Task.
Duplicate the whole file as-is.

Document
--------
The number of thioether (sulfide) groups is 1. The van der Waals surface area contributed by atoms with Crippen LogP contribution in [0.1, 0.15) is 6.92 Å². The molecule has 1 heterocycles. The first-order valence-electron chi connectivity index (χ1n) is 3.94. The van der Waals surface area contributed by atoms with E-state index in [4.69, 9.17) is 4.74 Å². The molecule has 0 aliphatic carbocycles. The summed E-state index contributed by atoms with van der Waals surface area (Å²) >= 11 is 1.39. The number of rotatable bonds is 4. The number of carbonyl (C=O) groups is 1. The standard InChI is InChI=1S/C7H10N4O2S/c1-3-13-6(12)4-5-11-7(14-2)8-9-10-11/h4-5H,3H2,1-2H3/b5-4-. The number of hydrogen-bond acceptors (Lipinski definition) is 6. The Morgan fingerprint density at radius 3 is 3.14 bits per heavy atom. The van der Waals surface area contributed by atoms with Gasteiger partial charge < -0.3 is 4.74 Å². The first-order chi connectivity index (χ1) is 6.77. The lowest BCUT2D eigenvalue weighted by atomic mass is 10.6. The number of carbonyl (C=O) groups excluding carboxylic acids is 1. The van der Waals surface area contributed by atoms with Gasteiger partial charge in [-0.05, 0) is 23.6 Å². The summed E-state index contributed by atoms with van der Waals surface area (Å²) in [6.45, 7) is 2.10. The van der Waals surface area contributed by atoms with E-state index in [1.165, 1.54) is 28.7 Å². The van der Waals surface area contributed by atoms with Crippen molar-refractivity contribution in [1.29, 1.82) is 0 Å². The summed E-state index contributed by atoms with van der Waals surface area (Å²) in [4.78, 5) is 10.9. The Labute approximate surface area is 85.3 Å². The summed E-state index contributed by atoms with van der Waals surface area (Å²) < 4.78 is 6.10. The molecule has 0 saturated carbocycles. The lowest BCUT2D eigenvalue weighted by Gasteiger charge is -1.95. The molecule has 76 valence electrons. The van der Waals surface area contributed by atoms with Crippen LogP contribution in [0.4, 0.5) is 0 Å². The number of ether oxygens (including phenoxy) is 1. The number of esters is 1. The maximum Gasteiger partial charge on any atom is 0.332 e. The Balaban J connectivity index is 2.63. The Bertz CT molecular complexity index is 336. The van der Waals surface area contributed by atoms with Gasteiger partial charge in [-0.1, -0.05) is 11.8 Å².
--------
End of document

The number of thioether (sulfide) groups is 1. The van der Waals surface area contributed by atoms with Crippen LogP contribution in [0.1, 0.15) is 6.92 Å². The molecule has 1 heterocycles. The first-order valence-electron chi connectivity index (χ1n) is 3.94. The van der Waals surface area contributed by atoms with E-state index in [4.69, 9.17) is 4.74 Å². The molecule has 0 aliphatic carbocycles. The summed E-state index contributed by atoms with van der Waals surface area (Å²) >= 11 is 1.39. The number of rotatable bonds is 4. The number of carbonyl (C=O) groups is 1. The standard InChI is InChI=1S/C7H10N4O2S/c1-3-13-6(12)4-5-11-7(14-2)8-9-10-11/h4-5H,3H2,1-2H3/b5-4-. The number of hydrogen-bond acceptors (Lipinski definition) is 6. The Morgan fingerprint density at radius 3 is 3.14 bits per heavy atom. The van der Waals surface area contributed by atoms with Gasteiger partial charge < -0.3 is 4.74 Å². The first-order chi connectivity index (χ1) is 6.77. The lowest BCUT2D eigenvalue weighted by atomic mass is 10.6. The number of carbonyl (C=O) groups excluding carboxylic acids is 1. The van der Waals surface area contributed by atoms with Gasteiger partial charge in [-0.05, 0) is 23.6 Å². The summed E-state index contributed by atoms with van der Waals surface area (Å²) in [6.45, 7) is 2.10. The van der Waals surface area contributed by atoms with E-state index in [1.165, 1.54) is 28.7 Å². The van der Waals surface area contributed by atoms with Crippen molar-refractivity contribution in [1.29, 1.82) is 0 Å². The summed E-state index contributed by atoms with van der Waals surface area (Å²) in [4.78, 5) is 10.9. The Labute approximate surface area is 85.3 Å². The summed E-state index contributed by atoms with van der Waals surface area (Å²) < 4.78 is 6.10. The molecule has 0 saturated carbocycles. The lowest BCUT2D eigenvalue weighted by Gasteiger charge is -1.95. The molecule has 76 valence electrons. The van der Waals surface area contributed by atoms with Crippen LogP contribution in [0.4, 0.5) is 0 Å². The number of ether oxygens (including phenoxy) is 1. The number of esters is 1. The maximum Gasteiger partial charge on any atom is 0.332 e. The Balaban J connectivity index is 2.63. The Bertz CT molecular complexity index is 336. The van der Waals surface area contributed by atoms with Gasteiger partial charge in [-0.1, -0.05) is 11.8 Å².